Low Pass Filter design

Discussion in 'General Electronics Discussion' started by vin vino, Oct 13, 2014.

1. vin vino

5
1
Oct 13, 2014
Hi Friends,
I am designing a low pass RC filter circuit with the cut off freq (1khz). its working fine as per the logic but my problem is the out put voltage is mostly below 2.5V in all range.

Actually my need is if the in put freq is below cutoff that the out put voltage should above 2.5V and if it is above cutoff freq then the output voltage should below 2.5V.

2. Fish4FunSo long, and Thanks for all the Fish!

464
105
Aug 27, 2013
Hey vin vino, Welcome to EP!

Is this a strictly analog circuit? It would be best if you posted a schematic AND if the schematic does not clearly illustrate the purpose of the circuit, then you will likely need to give some details about the circuit's purpose. From the very few details you have provided, perhaps an OP-Amp configured as an inverting amplifier? or if it is a digital circuit, perhaps a simple logic inverter like a 74x04 or a schmitt trigger version like 74x14? But w/o more details these are just shots in the dark....

Fish

3. Harald KappModeratorModerator

11,281
2,583
Nov 17, 2011
Welcome to our forum.

Filters don't work that way. Although we use the term cut-off frequency, no filter really cuts off a signal at this frequency. Any filter has a gradual change from pass band to stop band (see e.g. here). How fast it transist from pass to stop depends on the so called filter order. The cut-offf frequency is by convention the frequency where the output of the filter is attenuated by 3dB.

A filter is usually not designed in terms of absolute voltages (or currents). Since the output at any frequency depends also on the amplitude of the input signal, a filter is described in terms of attenuation of the output signal relative to the input signal (Vout/Vin) measured logarithmically in decibels (dB).

Show us your design and complete specs of the filter (attenuation in the pass band, roll-off, etc.), your input signal and any other requirements for the output signal. We then may be able to help you further.

4. vin vino

5
1
Oct 13, 2014
HI Fish!
Here i sending the file info .. input may be either analog or digital but out put should be TTL with 3.3v.

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5. vin vino

5
1
Oct 13, 2014
Hi Harald,
My requirement is the input to the circuit will be an analog/TTL.. if the input frequency is goes above 1Khz out put should be ZERO.

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6. davennModerator

13,798
1,939
Sep 5, 2009
do you realise that putting a TTL ( square wave ) signal into a RC filter is going to severely distort the waveform ?

I think you need to tell us much more about what you are wanting to achieve, as your circuit stands at the moment, I don't think its going to have the desired effect

What is generating the input signal ?
why could it be digital or analog ?
component types are almost unreadable on your schematic ... what is the IC ?

Dave

7. KrisBlueNZSadly passed away in 2015

8,393
1,271
Nov 28, 2011
Is your input signal just a single frequency? In that case, a filter probably isn't the best option. One option is a frequency-to-voltage converter and a comparator with an adjustable threshold. Another option is a circuit using one or two monostables. Either of these can give a fairly accurate detection threshold.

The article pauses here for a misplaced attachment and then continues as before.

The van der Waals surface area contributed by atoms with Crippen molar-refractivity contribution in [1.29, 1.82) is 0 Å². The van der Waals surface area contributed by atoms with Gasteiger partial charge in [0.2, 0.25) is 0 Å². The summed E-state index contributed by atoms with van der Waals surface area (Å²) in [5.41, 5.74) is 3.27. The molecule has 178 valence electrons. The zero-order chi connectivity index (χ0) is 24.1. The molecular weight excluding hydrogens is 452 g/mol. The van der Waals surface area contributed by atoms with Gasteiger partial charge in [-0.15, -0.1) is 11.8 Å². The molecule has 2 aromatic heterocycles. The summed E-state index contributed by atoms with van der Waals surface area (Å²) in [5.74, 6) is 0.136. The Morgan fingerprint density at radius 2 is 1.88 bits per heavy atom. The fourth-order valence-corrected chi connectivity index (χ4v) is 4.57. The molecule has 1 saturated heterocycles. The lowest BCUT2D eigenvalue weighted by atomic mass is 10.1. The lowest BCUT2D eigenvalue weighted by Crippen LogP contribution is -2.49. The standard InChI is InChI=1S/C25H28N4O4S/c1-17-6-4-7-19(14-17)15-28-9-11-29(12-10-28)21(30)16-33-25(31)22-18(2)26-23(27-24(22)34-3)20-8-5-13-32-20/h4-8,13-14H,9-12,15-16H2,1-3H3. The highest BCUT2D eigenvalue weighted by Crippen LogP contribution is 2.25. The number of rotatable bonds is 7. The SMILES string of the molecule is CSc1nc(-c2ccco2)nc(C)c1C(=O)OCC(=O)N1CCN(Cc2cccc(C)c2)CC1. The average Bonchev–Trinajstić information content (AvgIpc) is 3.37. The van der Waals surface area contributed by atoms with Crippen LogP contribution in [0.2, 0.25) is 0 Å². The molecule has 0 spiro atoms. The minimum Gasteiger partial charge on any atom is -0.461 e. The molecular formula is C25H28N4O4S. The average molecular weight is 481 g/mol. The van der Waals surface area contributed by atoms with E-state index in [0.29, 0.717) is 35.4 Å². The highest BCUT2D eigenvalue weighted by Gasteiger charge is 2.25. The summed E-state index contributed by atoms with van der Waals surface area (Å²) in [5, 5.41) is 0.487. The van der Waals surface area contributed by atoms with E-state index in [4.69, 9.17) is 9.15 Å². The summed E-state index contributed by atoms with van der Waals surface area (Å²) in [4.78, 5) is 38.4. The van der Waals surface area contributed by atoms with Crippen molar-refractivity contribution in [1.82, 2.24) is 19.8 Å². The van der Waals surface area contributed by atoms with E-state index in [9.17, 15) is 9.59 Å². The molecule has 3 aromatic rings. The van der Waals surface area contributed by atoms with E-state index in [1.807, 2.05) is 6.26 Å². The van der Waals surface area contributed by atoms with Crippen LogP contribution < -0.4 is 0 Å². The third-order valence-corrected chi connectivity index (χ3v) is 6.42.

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8. davennModerator

13,798
1,939
Sep 5, 2009
good thought Kris .... LM 2917 or similar

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9. vin vino

5
1
Oct 13, 2014
Ya Devenn & Kris...

input is from a hall sensor.. that input freq to the controller limit will not exceed (1KHz 0r 2.2Khz).
so i want to make a circuit which cuts off if the input freq is above the desired level.

10. KrisBlueNZSadly passed away in 2015

8,393
1,271
Nov 28, 2011
The LM2917 looks like a really good option. It has a frequency-to-voltage converter and an uncommitted op-amp/comparator driving a transistor, which can be used as a threshold detector.

There's a circuit to do exactly that in the data sheet for the LM2907/2917 at http://www.ti.com/lit/ds/symlink/lm2907-n.pdf. Look for the "Speed switch" circuit on page 9.

You can use either the 2907 or the 2917; the 2917 is smaller and has all the features you need, so I'll assume you will use that one.

You will need to drive the input (pin 1) from your Hall sensor, through a DC blocking capacitor (between the Hall sensor signal and pin 1) with a resistor of around 100k from pin 1 to 0V.

There's information in the data sheet to help you calculate the timing resistor and capacitors on pins 2 and 3, and the speed threshold is set by the voltage on pin 7; you can replace the two fixed resistors in the diagram with a potentiometer or preset potentiometer (trimpot) to make the threshold adjustable.

The only weakness of that circuit is that there is no hysteresis, which means that the output may witter around the switching point.

If you're using this circuit to disable the power to whatever is creating the rotation that activates the Hall sensor, and you want the rotation to stop once overspeed is detected, you will need a latch, which is activated when the LM2917 output goes active, to kill the power, and can only be deactivated manually. Without the latch, when the LM2917 detects overspeed and cuts the power, the rotation will slow down, so the LM2917 will detect that the speed is OK, and reconnect power. This will cause rapid cycling of the power, as the speed varies from below the overspeed limit to above the overspeed limit.

Any questions feel free to ask.

11. vin vino

5
1
Oct 13, 2014
Thank you Kris..

I will try with this ,
and let u know...

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